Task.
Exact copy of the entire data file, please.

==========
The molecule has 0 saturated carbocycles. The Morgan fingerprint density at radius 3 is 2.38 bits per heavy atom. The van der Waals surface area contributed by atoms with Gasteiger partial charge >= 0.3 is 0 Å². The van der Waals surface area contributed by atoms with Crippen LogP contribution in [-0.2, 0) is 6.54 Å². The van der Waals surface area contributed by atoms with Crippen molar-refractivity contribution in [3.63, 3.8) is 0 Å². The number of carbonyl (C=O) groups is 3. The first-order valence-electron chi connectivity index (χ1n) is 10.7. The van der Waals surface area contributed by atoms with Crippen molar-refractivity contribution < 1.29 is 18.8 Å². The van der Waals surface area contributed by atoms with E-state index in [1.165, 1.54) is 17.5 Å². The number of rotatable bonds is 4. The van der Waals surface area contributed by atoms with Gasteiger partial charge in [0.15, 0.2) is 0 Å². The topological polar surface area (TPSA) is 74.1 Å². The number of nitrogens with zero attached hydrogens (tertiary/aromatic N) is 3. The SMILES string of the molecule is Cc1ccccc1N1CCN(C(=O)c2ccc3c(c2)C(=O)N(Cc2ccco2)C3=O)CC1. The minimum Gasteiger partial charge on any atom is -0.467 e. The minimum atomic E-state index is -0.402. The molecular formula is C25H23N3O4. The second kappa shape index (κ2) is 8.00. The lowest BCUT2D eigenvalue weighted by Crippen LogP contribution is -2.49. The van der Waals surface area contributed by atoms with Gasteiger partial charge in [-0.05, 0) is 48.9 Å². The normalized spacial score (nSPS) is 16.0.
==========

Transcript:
The molecule has 0 saturated carbocycles. The Morgan fingerprint density at radius 3 is 2.38 bits per heavy atom. The van der Waals surface area contributed by atoms with Gasteiger partial charge >= 0.3 is 0 Å². The van der Waals surface area contributed by atoms with Crippen LogP contribution in [-0.2, 0) is 6.54 Å². The van der Waals surface area contributed by atoms with Crippen molar-refractivity contribution in [3.63, 3.8) is 0 Å². The number of carbonyl (C=O) groups is 3. The first-order valence-electron chi connectivity index (χ1n) is 10.7. The van der Waals surface area contributed by atoms with Crippen molar-refractivity contribution < 1.29 is 18.8 Å². The van der Waals surface area contributed by atoms with E-state index in [1.165, 1.54) is 17.5 Å². The number of rotatable bonds is 4. The van der Waals surface area contributed by atoms with Gasteiger partial charge in [0.15, 0.2) is 0 Å². The topological polar surface area (TPSA) is 74.1 Å². The number of nitrogens with zero attached hydrogens (tertiary/aromatic N) is 3. The SMILES string of the molecule is Cc1ccccc1N1CCN(C(=O)c2ccc3c(c2)C(=O)N(Cc2ccco2)C3=O)CC1. The minimum Gasteiger partial charge on any atom is -0.467 e. The minimum atomic E-state index is -0.402. The molecular formula is C25H23N3O4. The second kappa shape index (κ2) is 8.00. The lowest BCUT2D eigenvalue weighted by Crippen LogP contribution is -2.49. The van der Waals surface area contributed by atoms with Gasteiger partial charge in [-0.05, 0) is 48.9 Å². The normalized spacial score (nSPS) is 16.0.